As the ongoing pandemic keeps a huge proportion of the world’s population under lockdown, concerns have been raised in many quarters about the impact of these measures on mental wellbeing.
Each year during May the Mental Health Foundation promotes Mental Health Awareness Week.
Their intention was to focus on the theme of sleep this year, but in light of the coronavirus outbreak, they have made the decision to change the theme to kindness.
Many of us are blessed to have received kindness from others, on countless occasions and in countless ways, and we would all acknowledge the beneﬁts it brings. During the last few weeks, much media attention has been given to the outpouring of benevolence prompted by the crisis, from the simple weekly clap for carers, to the astonishing fundraising eﬀorts of Captain Tom Moore. Many commentators have mused whether we will participate in and enjoy a kinder society as we come out the other side of this collective experience.
Beyond the beneﬁts of receiving kindness, research has revealed that putting more time and eﬀort into acts of kindness leads to improved emotional and mental wellbeing. For followers of Jesus, we may recognise this as nothing new, remembering that He said,
“it is more blessed to give than to receive.” (Acts 20.35)
We agreed recently that supporting one another is one of the core objectives of our ecclesia. In recent weeks it may have felt more diﬃcult to do this as we have willingly complied with the instructions to remain physically separated from one another, and perhaps as we struggle ourselves with the new and unusual pressures that come with living under lockdown. And whilst we do have to take care of ourselves, watching that we do not become overwhelmed by the situation we ﬁnd ourselves in, looking out for each other is given greater priority in Scripture.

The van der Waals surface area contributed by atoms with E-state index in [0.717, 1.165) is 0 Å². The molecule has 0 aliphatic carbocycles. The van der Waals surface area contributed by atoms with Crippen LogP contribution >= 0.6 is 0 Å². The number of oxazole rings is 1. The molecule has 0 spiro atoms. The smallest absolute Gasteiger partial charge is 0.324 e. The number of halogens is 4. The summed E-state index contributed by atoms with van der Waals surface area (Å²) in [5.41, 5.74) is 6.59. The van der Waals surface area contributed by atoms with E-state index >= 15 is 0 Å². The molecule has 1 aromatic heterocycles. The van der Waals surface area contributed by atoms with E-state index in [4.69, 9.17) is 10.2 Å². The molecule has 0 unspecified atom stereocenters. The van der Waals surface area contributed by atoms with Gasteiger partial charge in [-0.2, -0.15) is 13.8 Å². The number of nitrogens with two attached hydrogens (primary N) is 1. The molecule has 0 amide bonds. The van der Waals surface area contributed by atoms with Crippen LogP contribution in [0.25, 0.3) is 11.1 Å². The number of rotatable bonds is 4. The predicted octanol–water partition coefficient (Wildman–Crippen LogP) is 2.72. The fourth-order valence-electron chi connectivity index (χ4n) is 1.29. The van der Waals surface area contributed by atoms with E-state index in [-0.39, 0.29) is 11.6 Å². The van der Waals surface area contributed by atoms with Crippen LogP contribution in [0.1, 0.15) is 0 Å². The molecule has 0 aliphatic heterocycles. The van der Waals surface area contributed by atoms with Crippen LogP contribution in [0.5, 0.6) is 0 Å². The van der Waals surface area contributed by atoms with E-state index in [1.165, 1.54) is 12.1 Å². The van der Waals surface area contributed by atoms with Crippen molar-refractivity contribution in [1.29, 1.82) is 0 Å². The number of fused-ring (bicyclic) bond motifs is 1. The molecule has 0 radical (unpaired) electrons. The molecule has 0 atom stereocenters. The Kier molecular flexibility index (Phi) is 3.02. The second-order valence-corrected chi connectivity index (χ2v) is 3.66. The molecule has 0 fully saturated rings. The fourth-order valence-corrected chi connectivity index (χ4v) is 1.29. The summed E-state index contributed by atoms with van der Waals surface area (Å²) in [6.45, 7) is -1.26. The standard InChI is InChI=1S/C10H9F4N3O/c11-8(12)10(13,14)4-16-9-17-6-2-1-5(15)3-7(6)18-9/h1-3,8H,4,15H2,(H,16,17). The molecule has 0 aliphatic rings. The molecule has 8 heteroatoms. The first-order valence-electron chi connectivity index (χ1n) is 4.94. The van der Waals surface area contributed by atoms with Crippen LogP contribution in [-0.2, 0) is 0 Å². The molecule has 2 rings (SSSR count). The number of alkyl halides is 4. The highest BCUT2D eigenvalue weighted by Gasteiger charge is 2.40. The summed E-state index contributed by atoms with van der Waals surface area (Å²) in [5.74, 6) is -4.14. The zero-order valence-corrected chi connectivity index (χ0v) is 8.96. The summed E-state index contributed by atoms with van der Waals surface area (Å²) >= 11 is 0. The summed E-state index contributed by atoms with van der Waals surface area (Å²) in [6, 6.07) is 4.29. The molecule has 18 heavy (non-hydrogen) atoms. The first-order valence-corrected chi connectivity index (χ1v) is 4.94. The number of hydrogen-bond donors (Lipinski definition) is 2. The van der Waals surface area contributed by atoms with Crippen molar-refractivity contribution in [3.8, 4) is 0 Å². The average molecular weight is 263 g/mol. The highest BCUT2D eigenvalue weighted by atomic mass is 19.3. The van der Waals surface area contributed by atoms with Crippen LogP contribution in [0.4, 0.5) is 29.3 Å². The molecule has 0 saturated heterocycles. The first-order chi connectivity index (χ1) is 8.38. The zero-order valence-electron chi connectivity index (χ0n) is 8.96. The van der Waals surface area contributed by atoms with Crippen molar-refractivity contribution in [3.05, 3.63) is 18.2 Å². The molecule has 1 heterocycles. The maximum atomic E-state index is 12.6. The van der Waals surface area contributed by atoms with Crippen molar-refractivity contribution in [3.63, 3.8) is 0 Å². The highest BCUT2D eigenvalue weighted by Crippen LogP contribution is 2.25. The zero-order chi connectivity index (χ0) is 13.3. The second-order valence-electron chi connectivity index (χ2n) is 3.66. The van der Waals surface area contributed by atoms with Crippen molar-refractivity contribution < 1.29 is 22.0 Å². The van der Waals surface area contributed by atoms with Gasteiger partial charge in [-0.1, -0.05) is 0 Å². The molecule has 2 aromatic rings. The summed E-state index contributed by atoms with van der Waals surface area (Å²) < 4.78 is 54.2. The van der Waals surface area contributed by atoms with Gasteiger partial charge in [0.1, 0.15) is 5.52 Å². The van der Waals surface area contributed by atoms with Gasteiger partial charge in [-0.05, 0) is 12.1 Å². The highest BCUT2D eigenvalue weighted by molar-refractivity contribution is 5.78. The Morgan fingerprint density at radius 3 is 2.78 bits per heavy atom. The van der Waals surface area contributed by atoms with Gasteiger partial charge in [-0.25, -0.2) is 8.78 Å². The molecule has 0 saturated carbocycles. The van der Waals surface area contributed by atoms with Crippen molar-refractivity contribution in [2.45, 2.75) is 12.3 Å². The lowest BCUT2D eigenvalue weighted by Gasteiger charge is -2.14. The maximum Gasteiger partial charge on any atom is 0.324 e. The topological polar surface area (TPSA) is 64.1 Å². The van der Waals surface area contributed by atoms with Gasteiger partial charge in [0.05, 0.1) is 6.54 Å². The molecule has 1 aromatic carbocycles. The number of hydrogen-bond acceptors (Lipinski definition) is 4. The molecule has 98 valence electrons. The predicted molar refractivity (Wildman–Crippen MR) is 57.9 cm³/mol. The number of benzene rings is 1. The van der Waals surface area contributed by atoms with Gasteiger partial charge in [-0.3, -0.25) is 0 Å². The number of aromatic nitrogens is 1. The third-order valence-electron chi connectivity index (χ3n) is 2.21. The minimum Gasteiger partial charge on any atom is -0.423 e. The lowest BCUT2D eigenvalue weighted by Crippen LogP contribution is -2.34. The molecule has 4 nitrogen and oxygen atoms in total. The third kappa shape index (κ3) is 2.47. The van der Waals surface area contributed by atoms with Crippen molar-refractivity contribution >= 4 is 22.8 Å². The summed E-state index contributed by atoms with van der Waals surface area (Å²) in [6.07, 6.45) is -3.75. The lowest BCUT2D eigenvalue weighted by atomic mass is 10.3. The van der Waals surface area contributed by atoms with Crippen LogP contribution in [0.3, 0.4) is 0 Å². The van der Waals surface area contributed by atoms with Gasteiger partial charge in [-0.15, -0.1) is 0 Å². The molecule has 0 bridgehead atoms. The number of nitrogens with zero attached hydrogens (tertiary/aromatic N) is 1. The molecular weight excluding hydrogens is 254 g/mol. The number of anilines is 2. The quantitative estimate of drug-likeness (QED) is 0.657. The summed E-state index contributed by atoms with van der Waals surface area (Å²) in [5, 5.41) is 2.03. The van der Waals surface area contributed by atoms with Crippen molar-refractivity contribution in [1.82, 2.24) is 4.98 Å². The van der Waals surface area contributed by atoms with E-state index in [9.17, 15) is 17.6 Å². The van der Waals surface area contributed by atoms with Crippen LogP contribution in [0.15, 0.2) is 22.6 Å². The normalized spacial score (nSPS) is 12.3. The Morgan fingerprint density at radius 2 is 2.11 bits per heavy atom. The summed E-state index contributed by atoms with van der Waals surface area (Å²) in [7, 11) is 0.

We are exhorted to ensure that physical needs are met, but of lasting value is the eﬀort we must put into supporting each other spiritually, so that we all may arrive at the kingdom together, as one.
So if there is any encouragement in Christ, any comfort from love, any participation in the Spirit, any aﬀection and sympathy, complete my joy by being of the same mind, having the same love, being in full accord and of one mind.
Do nothing from selﬁsh ambition or conceit, but in humility count others more signiﬁcant than yourselves. Let each of you look not only to his own interests, but also to the interests of others. Have this mind among yourselves, which is yours in Christ Jesus, who, though he was in the form of God, did not count equality with God a thing to be grasped, but emptied himself, by taking the form of a servant, being born in the likeness of men. And being found in human form, he humbled himself by becoming obedient to the point of death, even death on a wooden stake.
Therefore God has highly exalted him and bestowed on him the name that is above every name, so that at the name of Jesus every knee should bow, in heaven and on earth and under the earth, and every tongue confess that Jesus Christ is Lord, to the glory of God the Father.
This month let us pray that we each may have the humility to perceive, prioritise and act on the needs of others in our ecclesia, for their wellbeing both now and in the kingdom to come.